News from the Broad

The Broad Institute is committed to open sharing not only of its scientific data and tools, but also information and news about our progress towards achieving our mission. Below are just a few highlights from the Broad scientific community.
  • Broad, Harvard researchers unveil DeCoN, a new resource for neuron transcriptome data

    January 26th, 2015

    Recently in the journal Neuron, researchers reported on a new, high-throughput experimental method that, combined with massively parallel RNA sequencing and robust systems-level analyses, was used to characterize the transcriptome of three neuron populations in the neocortex. The team, which was led by researchers from the Broad Institute and Harvard University’s Department of Stem Cell and Regenerative Biology, have made this transcriptome data available in an intuitive, web-based resource called DeCoN.

  • Researchers find signaling pathway responsible for the generation of slowly proliferating cancer cells

    January 23rd, 2015

    Broad Institute associate member Sridhar Ramaswamy led a study that identified a signaling pathway responsible for the generation of slowly proliferating cancer cells. Because they reproduce at a different rate than other cells that are targeted for treatment, these cancer cells can be hard to eradicate and difficult to detect, and they are thought to be a cause of disease relapse. You can read the study in Molecular Cancer Research, or learn more in the press release from the American Association for Cancer Research.

  • New in vivo method overcomes obstacles to studying CD8+ T cell differentiation

    January 22nd, 2015

    CD8+ T cell differentiation into effector and memory T cells is critical for tumor immunity, pathogen response, and vaccine effectiveness, but to date researchers have not been able to use standard methods to study the factors involved in the process without first extensively manipulating naive T cells ex vivo, making the biology difficult to understand. Broad researchers Nick Haining, Glenn Cowley, David Root, Arlene Sharpe, and colleagues, including first author Jernej Godec of Dana-Farber Cancer Institute, describe overcoming this obstacle in a recent PNAS paper.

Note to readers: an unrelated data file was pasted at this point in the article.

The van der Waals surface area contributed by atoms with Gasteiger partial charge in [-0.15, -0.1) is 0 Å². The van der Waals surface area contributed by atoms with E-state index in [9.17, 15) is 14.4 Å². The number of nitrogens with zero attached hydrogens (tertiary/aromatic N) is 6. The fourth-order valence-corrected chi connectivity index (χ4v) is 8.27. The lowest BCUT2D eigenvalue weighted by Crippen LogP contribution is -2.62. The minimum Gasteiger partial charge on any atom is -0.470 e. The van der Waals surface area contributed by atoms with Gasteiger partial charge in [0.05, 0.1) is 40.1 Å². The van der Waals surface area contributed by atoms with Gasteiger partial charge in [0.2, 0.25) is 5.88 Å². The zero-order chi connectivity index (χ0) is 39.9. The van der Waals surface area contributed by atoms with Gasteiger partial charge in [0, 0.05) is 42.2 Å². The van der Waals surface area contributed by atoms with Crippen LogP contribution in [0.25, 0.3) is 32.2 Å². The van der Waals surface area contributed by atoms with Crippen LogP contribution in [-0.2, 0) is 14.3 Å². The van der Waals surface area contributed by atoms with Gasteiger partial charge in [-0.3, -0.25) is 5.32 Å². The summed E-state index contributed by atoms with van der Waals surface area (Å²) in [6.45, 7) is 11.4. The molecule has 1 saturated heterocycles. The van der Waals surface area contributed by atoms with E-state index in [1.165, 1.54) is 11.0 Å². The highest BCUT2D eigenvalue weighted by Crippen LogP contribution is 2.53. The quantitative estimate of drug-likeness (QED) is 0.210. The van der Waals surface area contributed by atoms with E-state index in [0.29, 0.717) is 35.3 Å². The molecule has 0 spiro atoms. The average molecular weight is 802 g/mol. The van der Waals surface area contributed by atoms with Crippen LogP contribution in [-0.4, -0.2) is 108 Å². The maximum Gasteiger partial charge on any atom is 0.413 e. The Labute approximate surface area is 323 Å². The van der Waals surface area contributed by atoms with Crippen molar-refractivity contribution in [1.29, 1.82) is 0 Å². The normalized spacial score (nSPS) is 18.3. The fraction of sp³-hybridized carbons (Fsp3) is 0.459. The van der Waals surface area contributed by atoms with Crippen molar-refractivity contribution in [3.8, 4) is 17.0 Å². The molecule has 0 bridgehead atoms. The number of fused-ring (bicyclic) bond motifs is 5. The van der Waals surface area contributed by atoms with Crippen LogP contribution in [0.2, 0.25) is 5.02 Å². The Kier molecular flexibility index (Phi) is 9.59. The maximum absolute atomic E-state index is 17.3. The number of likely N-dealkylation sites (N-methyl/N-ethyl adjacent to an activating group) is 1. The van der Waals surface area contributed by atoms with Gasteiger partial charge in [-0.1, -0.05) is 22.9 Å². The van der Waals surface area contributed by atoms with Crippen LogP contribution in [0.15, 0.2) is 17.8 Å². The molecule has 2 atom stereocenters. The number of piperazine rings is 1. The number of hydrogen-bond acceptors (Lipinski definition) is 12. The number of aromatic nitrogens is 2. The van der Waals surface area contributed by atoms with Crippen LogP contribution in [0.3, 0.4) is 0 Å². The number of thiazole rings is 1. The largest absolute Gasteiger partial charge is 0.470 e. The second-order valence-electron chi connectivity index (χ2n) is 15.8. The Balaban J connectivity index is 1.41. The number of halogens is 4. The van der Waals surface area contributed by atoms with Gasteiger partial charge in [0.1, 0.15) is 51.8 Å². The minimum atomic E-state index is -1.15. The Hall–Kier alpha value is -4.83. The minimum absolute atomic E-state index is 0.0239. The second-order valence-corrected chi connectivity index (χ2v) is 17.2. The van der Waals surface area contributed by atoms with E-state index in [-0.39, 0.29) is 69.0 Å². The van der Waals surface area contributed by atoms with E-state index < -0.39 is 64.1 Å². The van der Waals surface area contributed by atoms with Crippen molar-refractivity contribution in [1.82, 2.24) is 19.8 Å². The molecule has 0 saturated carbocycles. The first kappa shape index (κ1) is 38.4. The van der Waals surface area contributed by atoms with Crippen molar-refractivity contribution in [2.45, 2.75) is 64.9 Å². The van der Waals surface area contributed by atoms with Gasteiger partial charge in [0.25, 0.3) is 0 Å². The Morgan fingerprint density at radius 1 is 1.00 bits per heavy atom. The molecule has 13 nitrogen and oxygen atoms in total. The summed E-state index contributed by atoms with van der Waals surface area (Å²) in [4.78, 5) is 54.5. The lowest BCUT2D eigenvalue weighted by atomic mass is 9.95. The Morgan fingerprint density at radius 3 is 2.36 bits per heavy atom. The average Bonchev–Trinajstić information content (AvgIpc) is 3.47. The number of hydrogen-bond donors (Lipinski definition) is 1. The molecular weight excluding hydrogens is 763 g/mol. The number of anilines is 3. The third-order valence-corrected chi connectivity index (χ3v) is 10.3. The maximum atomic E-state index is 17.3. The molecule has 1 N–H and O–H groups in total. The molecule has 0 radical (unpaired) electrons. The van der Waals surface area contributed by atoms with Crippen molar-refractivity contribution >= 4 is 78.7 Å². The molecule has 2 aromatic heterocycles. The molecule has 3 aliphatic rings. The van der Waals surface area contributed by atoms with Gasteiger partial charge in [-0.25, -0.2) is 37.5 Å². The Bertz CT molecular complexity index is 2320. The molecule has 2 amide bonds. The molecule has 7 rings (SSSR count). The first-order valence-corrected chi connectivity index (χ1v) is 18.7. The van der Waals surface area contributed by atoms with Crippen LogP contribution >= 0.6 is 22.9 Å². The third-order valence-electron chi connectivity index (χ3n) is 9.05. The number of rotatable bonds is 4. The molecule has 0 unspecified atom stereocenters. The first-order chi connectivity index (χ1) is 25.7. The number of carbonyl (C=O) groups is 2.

• Researchers find that certain RNA-binding proteins play regulatory role in cancer

    January 20th, 2015

    Christopher Burge and Yarden Katz of the Broad and MIT were co-senior author and co-first author respectively of a recent eLife paper that was featured in Science magazine’s “Science in Other Journals” section. Their team found that Musashi proteins, a family of RNA-binding proteins, play a role in regulating cell state transitions in cancer – particularly in an aggressive form of breast cancer. The study was also covered in MIT News.

  • Study identifies biological mechanisms for schizophrenia, bipolar disorder and depression

    January 20th, 2015
    New research has found that common psychiatric disorders such as schizophrenia, bipolar disorder and major depression share genetic risk factors related to immune function and DNA regulation
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